In the face of the loss of legacy trees comes pushback from residents over the City’s policy on replacing those trees with a species that grows no taller than the base of the power lines. Lifelong residents and newer arrivals are fighting like mad as the idyllic beauty of the street is being threatened by a functional policy that takes a tactical rather than strategic view.

A silent protest arose on the 800 and 900 block of Jenifer recently as signs affixed to many of the condemned trees sought to remind residents of the coming of a possible treepocalypse.

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Saving Trees From the Ground Up

Proposal would allow higher tree heights on terraces currently limited by powerlines


The Guyot house (right) has had this power pedestal outside their home since they undergrounded their power lateral in the late 1970s. MNA is considering a proposal to underground the primary power lines to maintain the high tree canopy which is threatened by MG&E’s tree planting policy.

The once-delayed major reconstruction or a four block stretch of Jenifer Street is moving forward again but residents are still working to blunt the impact of what may be stark changes to the look and function of the street.

The most recent initiative from neighbors is to advocate for the undergrounding of the primary power lines to help maintain the current tree canopy. The fabled canopy is under a dual threat from forced removal of trees due to the Emerald Ash Borer and any replacement trees being of a species that grows no higher than below the current power lines.

The Marquette Neighborhood Association Board (MNA) will vote this week via email to forward a recommendation to the City of Madison to include partial undergrounding of the primary power lines to help preserve the tree canopy. The initiative grew out of a series of meetings on the Jenifer reconstruction that have been held in the past months by MNA.

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The Fires of Renewal

Winter Solstice celebration at Olbrich only missing pretty snow cover

The twice annual Solstice bonfire at Olbrich Park. This celebrated the Winter Solsice. December 22, 2015.

The Winter Solstice bonfire, part of a twice annual Solstice celebration held at Olbrich Park on December 22, 2015.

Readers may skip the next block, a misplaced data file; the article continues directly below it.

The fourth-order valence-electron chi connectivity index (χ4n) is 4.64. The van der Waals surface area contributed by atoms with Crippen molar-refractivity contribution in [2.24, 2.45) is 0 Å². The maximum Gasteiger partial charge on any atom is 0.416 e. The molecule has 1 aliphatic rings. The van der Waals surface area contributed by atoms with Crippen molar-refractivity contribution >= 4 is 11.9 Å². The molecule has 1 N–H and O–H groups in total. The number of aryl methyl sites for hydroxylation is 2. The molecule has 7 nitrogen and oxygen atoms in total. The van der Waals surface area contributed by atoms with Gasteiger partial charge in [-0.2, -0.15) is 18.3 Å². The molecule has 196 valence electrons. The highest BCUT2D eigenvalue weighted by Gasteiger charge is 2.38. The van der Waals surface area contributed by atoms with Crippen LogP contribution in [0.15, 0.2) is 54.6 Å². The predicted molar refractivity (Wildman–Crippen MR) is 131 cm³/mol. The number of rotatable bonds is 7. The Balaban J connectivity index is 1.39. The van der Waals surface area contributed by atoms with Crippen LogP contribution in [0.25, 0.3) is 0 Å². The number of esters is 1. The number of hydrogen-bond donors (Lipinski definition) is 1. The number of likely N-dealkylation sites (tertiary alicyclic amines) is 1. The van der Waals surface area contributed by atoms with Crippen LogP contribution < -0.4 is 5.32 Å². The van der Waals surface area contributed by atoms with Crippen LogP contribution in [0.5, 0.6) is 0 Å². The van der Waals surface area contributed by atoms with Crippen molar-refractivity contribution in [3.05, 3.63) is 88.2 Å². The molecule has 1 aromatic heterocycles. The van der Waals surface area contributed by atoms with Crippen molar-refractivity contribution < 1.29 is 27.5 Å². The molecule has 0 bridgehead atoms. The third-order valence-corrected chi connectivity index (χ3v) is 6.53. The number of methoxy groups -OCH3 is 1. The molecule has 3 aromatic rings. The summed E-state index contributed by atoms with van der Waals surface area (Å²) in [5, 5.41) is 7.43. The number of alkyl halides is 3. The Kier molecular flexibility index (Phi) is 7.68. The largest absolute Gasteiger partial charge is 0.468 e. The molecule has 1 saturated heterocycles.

The Solstice is one of the more accessible and life affirming holidays celebrated in Madison and it occurs twice a year! Centered around the astronomical cycles of the sun and the earth, the Solstice is a recognition and reaffirmation of our connection to Mother Earth.

The history of the Solstice reminds us that it is not a single deity or a collection of them that truly drives our existence; it is the natural rhythms of the earth that shaped humanity over time. This recognition is very popular in Madison with many Solstice celebrations held around the city.

Our northern city endures the ravages of winter and the tradition of a bonfire is attractive to our residents as, like in pre-Christian times, it signifies the return of heat and light from the sun after it has spent six months retreating from us.

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Willy Street Fair is Perfect End of Summer Ritual

Dry temperate weather on tap for final festival of the season

The Willy Street Fair is this weekend, September 19-20 2015.

The Willy Street Fair is this weekend, September 19-20 2015.

It has been a fantastic summer for neighborhood celebrations in Willyland. Waterfront, La Fête de Marquette, Orton were solid as ever along with some sophomores like Yum Yum Fest and Central Park Sessions. Creating addition buzz was Africa Fest and the opening of the new Goodman Skate Park in Central Park.

Our new park on Wilson street is really coming into it’s own, but it’s appropriate to bring the fun back to Willy Street for one last weekend of summer fun, music, food and celebration of our great neighborhood.

We have had some challenges this year too. The death of Tony Robinson only a half-block from where this year’s fair will take place has highlighted the work both police our city have to do to be more inclusive to our minority communities. Yes even the open arms of the Marquette neighborhood still has some things to learn.

Our funky neighborhood is also dealing with other crime such as the terrible sexual assault last weekend on the Capitol City Trail bike path and questions of how development should proceed along this street that still has many residential buildings.

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Environmental Safeguards Seriously Lacking in Central Services Demolition Plan

DOA meets with lawmakers after quiet bidding process and unresponsiveness

The former Central Services Facility is being demolished for a new State archives preservation and storage building. Residents are concerned the demolition will spread toxins that exist from 100 years of industrial activity on the site.